As the calliper comprised a combination of complex and simple shapes and required several separate scans to capture it fully, once the individual scans had been registered with each other and combined to produce a single point cloud model of the calliper, the resulting file contained several tens of millions of 3D coordinate points. The software’s ‘curvature sampling’ tool was therefore used to reduce the points count in flat or low curvature areas while retaining it where there was high curvature. This reduced the overall file size to a more manageable size without losing any of the detail. This would speed up subsequent processing. The data was also ‘cleaned’ to remove any scanner noise and ‘outliers’ that had been picked up during the scanning process.

The software also enabled the team to fill in areas that the scanner couldn’t capture fully, such as holes for fixing bolts, which extend from one surface, through the calliper to the opposite surface. The scanner was only able to capture their location and circumference - not their full depth. So with Geomagic Studio, the team first created a model of the entire calliper without the holes, then used the software’s tools to clean and sharpen the surface edges of the holes as captured by the scanner. These were then ‘pushed’ through the model from one side to the other to create the bolt holes.

Other tools in the software enabled them to smooth areas of the model and to refine it using digital ‘sandpaper’.

3D printing
Once the 3D polygon mesh surface model was complete it was saved as an STL (stereolithography) file and exported to the Magics additive manufacturing and rapid prototyping build preparation software from Materialise for the third and final step. After the data had been ‘conditioned’ here, the production of a replica calliper in titanium could begin on the Arcam A2 EBM additive layer manufacturing system.
As with all additive layer manufacturing techniques, the EBM process requires that, first, the 3D digital model of the part that is going to be manufactured be digitally ‘sliced’ into cross sections, each as thin as 0.1mm, or less. The data representing these cross sections then controls the EBM machine’s movements to form individual layers that are built up, layer by layer, from metal powder melted by a powerful electron beam to create the physical part.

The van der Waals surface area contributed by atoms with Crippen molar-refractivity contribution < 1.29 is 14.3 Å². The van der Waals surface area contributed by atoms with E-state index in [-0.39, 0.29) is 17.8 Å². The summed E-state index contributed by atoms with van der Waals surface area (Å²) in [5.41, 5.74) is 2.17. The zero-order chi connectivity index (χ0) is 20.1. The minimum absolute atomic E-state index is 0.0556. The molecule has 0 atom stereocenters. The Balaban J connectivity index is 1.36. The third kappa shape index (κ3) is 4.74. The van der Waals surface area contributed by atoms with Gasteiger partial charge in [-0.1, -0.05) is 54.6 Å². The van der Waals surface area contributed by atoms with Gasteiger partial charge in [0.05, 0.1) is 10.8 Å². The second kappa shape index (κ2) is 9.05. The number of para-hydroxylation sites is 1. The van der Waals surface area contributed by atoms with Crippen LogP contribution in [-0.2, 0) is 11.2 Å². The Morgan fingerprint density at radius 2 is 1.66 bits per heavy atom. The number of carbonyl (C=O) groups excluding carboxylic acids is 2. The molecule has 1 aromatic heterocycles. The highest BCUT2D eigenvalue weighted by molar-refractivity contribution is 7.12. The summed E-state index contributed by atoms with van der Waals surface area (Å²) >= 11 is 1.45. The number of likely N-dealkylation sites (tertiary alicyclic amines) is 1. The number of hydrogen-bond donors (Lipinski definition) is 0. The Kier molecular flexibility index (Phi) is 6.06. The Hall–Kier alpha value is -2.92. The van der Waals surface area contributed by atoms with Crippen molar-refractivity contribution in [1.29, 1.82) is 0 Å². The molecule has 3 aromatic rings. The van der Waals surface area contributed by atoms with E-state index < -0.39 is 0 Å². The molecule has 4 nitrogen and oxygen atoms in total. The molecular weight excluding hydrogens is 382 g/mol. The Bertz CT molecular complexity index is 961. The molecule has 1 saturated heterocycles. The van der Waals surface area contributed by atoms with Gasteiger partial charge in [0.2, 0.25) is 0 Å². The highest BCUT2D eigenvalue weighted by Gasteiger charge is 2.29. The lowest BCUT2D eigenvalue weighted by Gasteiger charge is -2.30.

Each layer is melted to the exact geometry defined by the 3D digital model of the part. For each layer of powder, the electron beam first scans the powder bed to maintain the required temperature for the alloy being used. It then melts the contours of the part and finally the bulk. Parts are built in a vacuum at high temperature, which results in stress-relieved parts with material properties better than cast and comparable to wrought material.

Realising the benefits
While the replica calliper produced on the EBM system was geometrically accurate, in practice parts produced using this process would also need to meet international standards and certification requirements. This is especially so in the case of aircraft parts, where meeting internationally agreed certification requirements is essential before parts can be put into use.

In the case of land-going vehicles, however, the process as demonstrated by EADS Innovation Works already has the potential to bring real benefits in terms of providing spare parts in a timely, cost-efficient manner.

The process also brings a number of more general benefits. For example, ALM technology is more resources efficient – and therefore less costly and more environmentally friendly - than traditional machining in terms of material usage because it doesn’t start with a billet of expensive material, most of which is then machined away to produce the part. ALM uses only the amount of material required to make the part, irrespective of its complexity.

Further, parts can be produced with ALM technology on an as-needed basis, where they are needed, so there is the potential for reduced parts storage and transport costs and reduced delays in delivery.

There’s also a benefit from the user’s perspective, because it can remove one of the steps required in the more traditional process. There’s no need for a CAD model. It’s just 3D scan, to 3D digital model, to 3D printed part.
The process demonstrated by EADS Innovation Works shows clearly that the combination of 3D scanning, Geomagic Studio 3D imaging/reverse engineering software and additive layer manufacturing technology has the potential to cut the time and cost involved in providing replacement mechanical parts for ageing aircraft and military vehicles on deployment – or indeed, for any type of equipment in any situation when parts are needed now but are hard to source. l